When stars die, they supernova, implode and create a massive burst of light and create black holes. When Antares dies, it will create a bloom of light the size of the full moon for 24 hours a day for a month straight. The last recorded supernova earth witnessed was in 1603 A.D., and cultures around the world recorded this event. I imagine witnessing the death of a star, a death that occurred millions of years ago, would be both frightening and breathtaking.

Old legends

The Ahwahnechee Indians weaved stories into the night. Like every other person who gazed upward, they wondered how our universe came to be.

“The American Indians had some beautiful creation stories about the night sky,” McComb said. “One of my favorites is one that has been passed down for generations here at Yosemite.”

A long, long time before, long before humans ever existed and when animals could talk, the animal kingdom lived in perfect harmony under two rulers. The eagles and the bears ruled the kingdom, and every day, they would compete to see which was better, who were the true rulers.

Little did they know that the prince of the bears and the prince of the eagles were best friends. They had been for their entire lives. One day, the two princes were playing by the roaring current of Yosemite’s Merced River. It was a dangerous and treacherous river, and that day, the princes got into a fight, and before he knew it, the prince of the eagles pushed the prince of the bears into the raging river.

As the prince of the eagles wept by that watering grave, the king of the bears saw his son dead. He grabbed up the prince of the eagle, who begged for forgiveness, but the king drowned the eagle son. The king of the eagles saw this, and a war was started.

The great spirit of the heavens saw the bloodshed and the chaos, and he wept for their wrongdoings. To punish the animals, he created a massive black cloak and placed it over the face of the earth, never to have sun shine through again.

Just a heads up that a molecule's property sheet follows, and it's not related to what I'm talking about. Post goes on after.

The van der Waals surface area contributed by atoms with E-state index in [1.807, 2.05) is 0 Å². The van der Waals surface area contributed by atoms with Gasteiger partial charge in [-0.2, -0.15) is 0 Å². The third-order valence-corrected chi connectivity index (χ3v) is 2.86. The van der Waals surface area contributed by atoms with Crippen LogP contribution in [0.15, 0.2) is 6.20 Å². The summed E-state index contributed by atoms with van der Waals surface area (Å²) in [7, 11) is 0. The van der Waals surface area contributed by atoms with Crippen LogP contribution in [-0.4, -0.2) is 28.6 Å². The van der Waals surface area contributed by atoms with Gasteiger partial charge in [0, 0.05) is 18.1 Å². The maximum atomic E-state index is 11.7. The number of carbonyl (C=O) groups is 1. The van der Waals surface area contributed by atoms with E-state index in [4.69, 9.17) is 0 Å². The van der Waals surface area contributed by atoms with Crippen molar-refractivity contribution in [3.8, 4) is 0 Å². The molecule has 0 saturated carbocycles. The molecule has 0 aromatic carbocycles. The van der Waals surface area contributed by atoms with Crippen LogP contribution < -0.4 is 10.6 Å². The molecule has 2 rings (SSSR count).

The different animals tried to remove the cloak. The king of the eagles flew high and high toward the cloak, but fell short. The king of the bears ran to the tallest sequoia tree at the top of El Capitan and reached for the cloak, but he, too, fell short.

The coyote tried, but he failed. Every animal tried, every animal failed. Then a tiny voice said, “I, though I may seem small and insignificant, I will save us from the Great Spirit’s wrath. But I cannot possibly do it alone. I need the help of all of you.”

The diminutive hummingbird rode the back of the bear to the tallest point in Yosemite where she leaped onto the back of the coyote who climbed the tallest sequoia tree. She then rode the wings of the eagle, who flew higher and higher, and when he could go no further, she stretched out her tiny hummingbird wings, fluttered and fluttered, and she poked a single hole in the cloak.

A single ray of sunshine shone through. She did not stop there. She poked holes in the shape of all the animals before returning to earth, where the rest of the kingdom danced and sang. They held her fragile body to the heavens, and that’s when the Great Spirit smiled.

He saw the animal kingdom had worked together, and he removed the cloak. But he returns the cloak to the sky once a day to remind all below that no matter how small or insignificant you may seem, you are capable of great things and the world could not exist unless all live in harmony.

“Just think, a little hummingbird poked all those stars you see tonight,” McComb said.

More than hiking

Yosemite is an outdoor lover’s playground. While my friend Heather and I hiked and hiked into the jaw-dropping beauty of Yosemite’s Sierra Nevada mountain range and others climbed the challenging face of El Capitan and Half Dome, the night held an adventure all its own.

No matter where you are, don’t forget to look to the celestial heavens at night. Go back in time. Witness light that existed millennia before you were born. Remember brave little hummingbirds and angry princes.

Watch for supernovas on your trips. While the daylight shows beauty, the night is a doorway to the past and to mysteries even bigger than El Capitan.

In the following days, Heather and I would travel to a place where hope never lived – Death Valley – and we would learn why it earned its devilish name.

Photos by Red Dirt Report's Heide Brandes.

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About the Author

Heide Brandes

Heide Brandes is an award-winning journalist and editor with more than 18 years of experience....

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About Red Dirt Report

Red Dirt Report was launched July 4, 2007 as an independent news website covering all manner of news, culture, entertainment and lifestyle stories that affect and interest Oklahoma readers and readers outside of our state. Our mission is to educate, promote civic engagement and discourse on public policy, government and politics. Our experienced journalists provided balanced in-depth coverage of news stories that affect Oklahomans. Our opinion/editorial stories come from a wide range of political view points. We carry out our mission by reporting, writing, and posting news and information. read more